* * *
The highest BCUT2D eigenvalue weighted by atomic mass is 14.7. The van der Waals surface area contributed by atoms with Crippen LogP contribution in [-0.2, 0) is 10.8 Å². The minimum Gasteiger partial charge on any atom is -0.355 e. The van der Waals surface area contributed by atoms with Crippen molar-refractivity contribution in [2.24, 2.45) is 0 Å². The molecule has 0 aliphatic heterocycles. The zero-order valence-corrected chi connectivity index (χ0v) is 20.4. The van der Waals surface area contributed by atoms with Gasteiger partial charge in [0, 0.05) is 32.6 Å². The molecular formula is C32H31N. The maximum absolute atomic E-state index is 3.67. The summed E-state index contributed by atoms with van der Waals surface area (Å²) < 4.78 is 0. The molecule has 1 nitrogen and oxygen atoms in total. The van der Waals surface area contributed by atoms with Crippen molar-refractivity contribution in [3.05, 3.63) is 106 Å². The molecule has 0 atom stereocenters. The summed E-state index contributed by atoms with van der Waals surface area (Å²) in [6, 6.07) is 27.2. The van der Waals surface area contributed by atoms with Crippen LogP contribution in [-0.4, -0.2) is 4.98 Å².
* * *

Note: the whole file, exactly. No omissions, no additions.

The highest BCUT2D eigenvalue weighted by atomic mass is 14.7. The van der Waals surface area contributed by atoms with Crippen LogP contribution in [-0.2, 0) is 10.8 Å². The minimum Gasteiger partial charge on any atom is -0.355 e. The van der Waals surface area contributed by atoms with Crippen molar-refractivity contribution in [2.24, 2.45) is 0 Å². The molecule has 0 aliphatic heterocycles. The zero-order valence-corrected chi connectivity index (χ0v) is 20.4. The van der Waals surface area contributed by atoms with Gasteiger partial charge in [0, 0.05) is 32.6 Å². The molecular formula is C32H31N. The maximum absolute atomic E-state index is 3.67. The summed E-state index contributed by atoms with van der Waals surface area (Å²) < 4.78 is 0. The molecule has 1 nitrogen and oxygen atoms in total. The van der Waals surface area contributed by atoms with Crippen molar-refractivity contribution in [3.05, 3.63) is 106 Å². The molecule has 0 atom stereocenters. The summed E-state index contributed by atoms with van der Waals surface area (Å²) in [6, 6.07) is 27.2. The van der Waals surface area contributed by atoms with Crippen LogP contribution in [-0.4, -0.2) is 4.98 Å².